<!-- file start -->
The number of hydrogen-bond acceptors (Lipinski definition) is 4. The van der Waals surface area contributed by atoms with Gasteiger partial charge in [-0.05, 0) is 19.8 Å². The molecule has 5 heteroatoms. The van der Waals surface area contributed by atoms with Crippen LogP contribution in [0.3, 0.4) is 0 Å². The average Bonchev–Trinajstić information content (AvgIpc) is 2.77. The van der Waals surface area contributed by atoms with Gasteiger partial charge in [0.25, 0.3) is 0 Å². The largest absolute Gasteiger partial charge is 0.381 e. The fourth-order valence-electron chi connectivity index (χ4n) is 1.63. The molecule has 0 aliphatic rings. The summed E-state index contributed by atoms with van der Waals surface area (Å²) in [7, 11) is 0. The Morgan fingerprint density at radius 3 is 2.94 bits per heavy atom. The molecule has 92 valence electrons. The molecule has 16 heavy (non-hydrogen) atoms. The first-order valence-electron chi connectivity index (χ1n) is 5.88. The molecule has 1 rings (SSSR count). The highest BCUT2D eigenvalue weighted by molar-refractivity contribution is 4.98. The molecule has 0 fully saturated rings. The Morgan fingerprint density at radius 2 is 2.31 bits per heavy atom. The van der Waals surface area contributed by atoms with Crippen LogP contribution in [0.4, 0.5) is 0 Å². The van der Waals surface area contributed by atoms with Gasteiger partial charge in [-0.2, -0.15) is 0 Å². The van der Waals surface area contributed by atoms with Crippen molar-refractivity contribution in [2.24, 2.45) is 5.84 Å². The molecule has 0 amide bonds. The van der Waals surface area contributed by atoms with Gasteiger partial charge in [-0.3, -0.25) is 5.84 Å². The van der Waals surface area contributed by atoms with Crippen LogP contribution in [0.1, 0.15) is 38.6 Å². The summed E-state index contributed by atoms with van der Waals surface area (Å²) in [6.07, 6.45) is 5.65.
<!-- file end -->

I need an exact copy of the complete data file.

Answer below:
The number of hydrogen-bond acceptors (Lipinski definition) is 4. The van der Waals surface area contributed by atoms with Gasteiger partial charge in [-0.05, 0) is 19.8 Å². The molecule has 5 heteroatoms. The van der Waals surface area contributed by atoms with Crippen LogP contribution in [0.3, 0.4) is 0 Å². The average Bonchev–Trinajstić information content (AvgIpc) is 2.77. The van der Waals surface area contributed by atoms with Gasteiger partial charge in [0.25, 0.3) is 0 Å². The largest absolute Gasteiger partial charge is 0.381 e. The fourth-order valence-electron chi connectivity index (χ4n) is 1.63. The molecule has 0 aliphatic rings. The summed E-state index contributed by atoms with van der Waals surface area (Å²) in [7, 11) is 0. The Morgan fingerprint density at radius 3 is 2.94 bits per heavy atom. The molecule has 92 valence electrons. The molecule has 16 heavy (non-hydrogen) atoms. The first-order valence-electron chi connectivity index (χ1n) is 5.88. The molecule has 1 rings (SSSR count). The highest BCUT2D eigenvalue weighted by molar-refractivity contribution is 4.98. The molecule has 0 fully saturated rings. The Morgan fingerprint density at radius 2 is 2.31 bits per heavy atom. The van der Waals surface area contributed by atoms with Crippen LogP contribution in [0.4, 0.5) is 0 Å². The van der Waals surface area contributed by atoms with Gasteiger partial charge in [-0.2, -0.15) is 0 Å². The van der Waals surface area contributed by atoms with Crippen molar-refractivity contribution in [2.24, 2.45) is 5.84 Å². The molecule has 0 amide bonds. The van der Waals surface area contributed by atoms with Gasteiger partial charge in [-0.3, -0.25) is 5.84 Å². The van der Waals surface area contributed by atoms with Crippen LogP contribution in [0.1, 0.15) is 38.6 Å². The summed E-state index contributed by atoms with van der Waals surface area (Å²) in [6.07, 6.45) is 5.65.